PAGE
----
Homotrypa cincinnatiensis

Phylum: Bryozoa
Class: Stenolaemata
Order: Trepostomatida
Family: Mesotrypidae
Genus: Homotrypa
Species: Homotrypa cincinnatiensis (Bassler, 1903)

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Stratigraphic Occurrences


Geographic Occurrences

Map point data provided by iDigBio.
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Sequences (Formations)

  • C5 Sequence (Lower Whitewater)
  • C2 Sequence (Fairview: Fairmount, Mount Hope)

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Identification in Hand Sample

  • Zoarium Morphology: Frondose, branching; smaller stems
  • Zoecia: Direct; thin walled (sometimes crenulated); small, variable acanthopores; 9 in 2mm
  • Mesozooids: Few, generally clustered
  • Monticules: Surface smooth
  • Maculae: Larger cell apertures

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Brown & Daly (1985):

  • Diagnosis: Zoaria ramose, with thick-walled zooecia in narrow exozone, diaphragms absent in endozone but common in exozone, abundant cystiphragms, no mesozooecia, and numerous small acanthopores.
  • Description: Zooecia in endozone polygonal to angular, rising straight and bending very slightly outward, then bending sharply into narrow exozone; new zooecia having slender, pointed proximal tips. Intermonticular zooecia in exozone polygonal, small (9+ in 2 mm, 0.164 mm MZD; table 16), and somewhat oblique to surface. Zooecial apertures typically polygonal to subpolygonal and showing cut edges of cystiphragms or diaphragms; a few apertures slightly inflected by acanthopores.
    Zooecial walls in endozone thin, typically straight but locally slightly wavy, thickening shortly at base of exozone, moderately thick (0.048 mm ZWT) in exozone, but thickening irregularly to surface. Walls composed of faintly defined, bluntly pointed laminae abutting to form an irregular dark median line. In tangential sections walls having a granular-appearing dark inner zone flanked by a more translucent outer layer, or appearing faintly laminate with a poorly developed median line. Faintness of wall structure reflecting uniform translucency of laminae; no dark wall laminae present.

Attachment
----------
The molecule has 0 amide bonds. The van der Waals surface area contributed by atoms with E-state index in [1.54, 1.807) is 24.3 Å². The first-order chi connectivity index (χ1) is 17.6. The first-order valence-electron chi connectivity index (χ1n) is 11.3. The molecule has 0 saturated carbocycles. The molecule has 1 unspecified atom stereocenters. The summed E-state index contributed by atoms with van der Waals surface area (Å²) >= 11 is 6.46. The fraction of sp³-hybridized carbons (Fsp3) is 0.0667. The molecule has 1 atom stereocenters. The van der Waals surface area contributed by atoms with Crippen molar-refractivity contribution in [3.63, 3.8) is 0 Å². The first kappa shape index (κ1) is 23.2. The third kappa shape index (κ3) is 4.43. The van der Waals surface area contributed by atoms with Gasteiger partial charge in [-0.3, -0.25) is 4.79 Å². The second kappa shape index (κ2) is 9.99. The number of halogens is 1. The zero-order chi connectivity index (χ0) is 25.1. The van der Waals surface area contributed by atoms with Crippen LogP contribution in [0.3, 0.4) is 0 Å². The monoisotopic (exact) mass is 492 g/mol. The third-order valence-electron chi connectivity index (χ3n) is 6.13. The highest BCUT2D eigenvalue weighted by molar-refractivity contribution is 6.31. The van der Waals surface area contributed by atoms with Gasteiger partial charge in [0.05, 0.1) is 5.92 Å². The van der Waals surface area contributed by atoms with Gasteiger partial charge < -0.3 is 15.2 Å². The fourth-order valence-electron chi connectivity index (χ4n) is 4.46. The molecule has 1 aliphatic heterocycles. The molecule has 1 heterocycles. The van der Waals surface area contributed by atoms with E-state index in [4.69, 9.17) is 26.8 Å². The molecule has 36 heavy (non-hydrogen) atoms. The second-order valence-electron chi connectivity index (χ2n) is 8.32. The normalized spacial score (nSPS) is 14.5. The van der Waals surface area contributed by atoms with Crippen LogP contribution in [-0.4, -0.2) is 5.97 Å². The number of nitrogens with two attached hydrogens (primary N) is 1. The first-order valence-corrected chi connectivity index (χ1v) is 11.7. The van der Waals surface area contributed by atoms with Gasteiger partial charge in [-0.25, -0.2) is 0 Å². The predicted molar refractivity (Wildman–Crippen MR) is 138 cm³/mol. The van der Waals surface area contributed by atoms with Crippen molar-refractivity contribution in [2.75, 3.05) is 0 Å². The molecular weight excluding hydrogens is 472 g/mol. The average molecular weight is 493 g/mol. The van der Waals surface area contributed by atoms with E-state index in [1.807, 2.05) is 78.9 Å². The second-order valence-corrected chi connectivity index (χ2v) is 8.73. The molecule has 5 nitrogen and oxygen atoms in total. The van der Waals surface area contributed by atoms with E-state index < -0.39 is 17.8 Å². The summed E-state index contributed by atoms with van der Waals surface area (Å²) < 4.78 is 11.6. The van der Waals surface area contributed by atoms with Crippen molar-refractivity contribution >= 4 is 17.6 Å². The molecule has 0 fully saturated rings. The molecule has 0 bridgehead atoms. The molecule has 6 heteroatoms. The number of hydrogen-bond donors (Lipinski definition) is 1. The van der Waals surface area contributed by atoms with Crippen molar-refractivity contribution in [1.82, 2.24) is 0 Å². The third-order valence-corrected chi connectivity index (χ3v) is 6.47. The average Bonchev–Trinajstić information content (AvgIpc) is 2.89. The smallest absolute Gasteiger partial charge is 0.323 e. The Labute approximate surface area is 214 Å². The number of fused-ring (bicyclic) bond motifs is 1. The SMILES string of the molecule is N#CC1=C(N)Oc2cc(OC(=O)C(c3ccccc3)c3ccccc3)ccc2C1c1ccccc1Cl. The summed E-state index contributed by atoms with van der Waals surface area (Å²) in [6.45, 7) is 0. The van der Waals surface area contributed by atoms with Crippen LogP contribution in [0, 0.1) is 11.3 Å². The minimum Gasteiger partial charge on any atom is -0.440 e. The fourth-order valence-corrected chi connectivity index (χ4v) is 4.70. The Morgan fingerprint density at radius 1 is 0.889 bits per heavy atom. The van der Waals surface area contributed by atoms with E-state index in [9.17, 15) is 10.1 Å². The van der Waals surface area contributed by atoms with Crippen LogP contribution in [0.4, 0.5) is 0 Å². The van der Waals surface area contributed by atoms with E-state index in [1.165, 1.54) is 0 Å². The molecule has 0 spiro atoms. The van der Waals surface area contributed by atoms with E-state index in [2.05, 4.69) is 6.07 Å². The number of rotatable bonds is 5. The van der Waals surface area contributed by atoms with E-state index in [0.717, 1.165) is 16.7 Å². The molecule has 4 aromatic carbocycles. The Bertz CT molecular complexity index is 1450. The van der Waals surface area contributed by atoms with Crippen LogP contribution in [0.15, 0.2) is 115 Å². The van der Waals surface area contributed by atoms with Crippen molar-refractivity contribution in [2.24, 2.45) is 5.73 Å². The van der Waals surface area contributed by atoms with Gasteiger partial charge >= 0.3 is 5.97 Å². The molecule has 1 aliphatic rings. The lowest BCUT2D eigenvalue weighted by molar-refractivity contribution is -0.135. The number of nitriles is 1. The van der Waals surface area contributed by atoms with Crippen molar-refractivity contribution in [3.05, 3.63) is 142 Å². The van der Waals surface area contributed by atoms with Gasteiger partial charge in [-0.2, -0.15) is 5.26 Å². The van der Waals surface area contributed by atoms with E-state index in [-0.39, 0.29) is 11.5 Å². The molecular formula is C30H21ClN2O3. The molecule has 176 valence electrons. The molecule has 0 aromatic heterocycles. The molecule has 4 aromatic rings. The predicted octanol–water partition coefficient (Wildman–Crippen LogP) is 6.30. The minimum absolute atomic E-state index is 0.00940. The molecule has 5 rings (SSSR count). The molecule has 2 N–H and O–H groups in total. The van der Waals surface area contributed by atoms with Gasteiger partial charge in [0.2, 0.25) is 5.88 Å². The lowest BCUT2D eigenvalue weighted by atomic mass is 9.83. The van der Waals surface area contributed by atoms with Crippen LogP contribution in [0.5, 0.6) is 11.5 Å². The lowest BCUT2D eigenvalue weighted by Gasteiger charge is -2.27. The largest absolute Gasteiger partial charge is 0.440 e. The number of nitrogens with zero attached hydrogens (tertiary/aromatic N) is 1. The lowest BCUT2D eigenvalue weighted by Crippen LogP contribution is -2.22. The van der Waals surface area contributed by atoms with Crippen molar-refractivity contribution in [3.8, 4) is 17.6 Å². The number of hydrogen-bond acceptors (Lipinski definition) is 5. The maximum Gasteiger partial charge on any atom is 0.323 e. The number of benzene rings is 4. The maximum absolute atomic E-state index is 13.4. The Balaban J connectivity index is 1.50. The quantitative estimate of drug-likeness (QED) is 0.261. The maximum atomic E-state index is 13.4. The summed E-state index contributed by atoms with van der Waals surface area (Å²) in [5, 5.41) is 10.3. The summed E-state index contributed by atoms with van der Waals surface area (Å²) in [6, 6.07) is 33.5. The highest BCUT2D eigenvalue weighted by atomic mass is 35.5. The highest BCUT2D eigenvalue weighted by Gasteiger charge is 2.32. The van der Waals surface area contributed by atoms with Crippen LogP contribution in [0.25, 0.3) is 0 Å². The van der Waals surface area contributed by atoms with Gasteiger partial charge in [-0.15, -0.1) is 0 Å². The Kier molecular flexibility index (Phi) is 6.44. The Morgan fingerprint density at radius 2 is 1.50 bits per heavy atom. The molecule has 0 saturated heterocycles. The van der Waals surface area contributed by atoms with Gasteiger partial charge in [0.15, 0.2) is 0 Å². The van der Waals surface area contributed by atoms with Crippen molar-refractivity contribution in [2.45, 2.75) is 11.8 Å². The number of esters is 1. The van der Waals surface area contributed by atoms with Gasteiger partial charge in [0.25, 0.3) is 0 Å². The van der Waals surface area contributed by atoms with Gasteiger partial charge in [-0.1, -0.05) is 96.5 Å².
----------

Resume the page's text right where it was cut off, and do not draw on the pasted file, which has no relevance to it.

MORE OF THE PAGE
Diaphragms absent in endozone, a few present in curve to exozone and several irregularly distributed throughout exozone, generally widely space, remote, or absent to surface. Diaphragms typically thin and straight, horizontal or inclined, merging into the walls with long diaphragm-wall lining units but adding no appreciable thickness to the walls.
    Cystiphragms arising in early part of exozone in overlapping series, generally along distal wall only, occasionally in multiple overlappings as compound forms, commonly thick walled, and contributing significantly to wall thickness.
    No mesozooecia. Acanthopores abundant to common, generally small (0.037 mm MAD), at wall angles and in between, generally appearing in tangential sections as dark spots, some with faint lumen; deep sections showing a few offset into the tube opening. Longitudinal sections showing acanthopores arising within exozone and extending along walls, some to surface, and consisting of inconspicuous, sharply pointed, concentrically laminated tissue about a faint central core; few in tangential sections having any trace of concentric laminations.
    Monticules low to nearly flush, consisting of several large angular zooecia with slightly thinner walls, and, commonly, more numerous small dark acanthopores than in intermonticular areas. Numerous small tubes in center and in between megazooecia probably young zooecia rather than mesozooecia.
  • Discussion: The Dillsboro specimens typically have thin exozones with slightly oblique zooecia. Bassler reported that this species had direct zooecia, but his illustration (1903, pl. 21, fig. 8) showed that they were slightly oblique. Bassler also reported the presence of mesozooecia, but we can detect no trace of them in his illustrations and believe that they were young zooecia.

McFarlan (1931)

  • Zoarium small, composed of cylindrical to subfrondescent branching stems 2-4 mm. in diameter. Surface smooth, zooecia direct, about nine in 2 mm. Mesopores moderately developed in maculae and elsewhere. Acanthopores small, variable in number, sometimes 8-10 around a zooecium.
    Common in the Fairmount of the southern Bluegrass.

Bassler (1903):

  • Zoarium small, generally less than 3 cm. in height, ramose, dividing rather regularly at short intervals; branches subcylindrical but with a tendency to become frondescent, 2 to 4 mm. thick and 3 to 9 mm. wide. Surface commonly smooth, the clusters of usually larger cells rarely forming low monticules. Zooecial apertures angular, direct, about nine in 2 mm. A moderate number of mesopores present both in the clusters and elsewhere. Acanthopores small, varying in number, sometimes as many as eight or ten surrounding a zooecium. Diaphragms and cystiphragms rather numerous and developed in the peripheral region only.
  • The shape of the zoarium, the small cells, and smooth surface characterize this species. The points of difference from H. dumosa, probably its nearest relative, are indicated under the description of that form.

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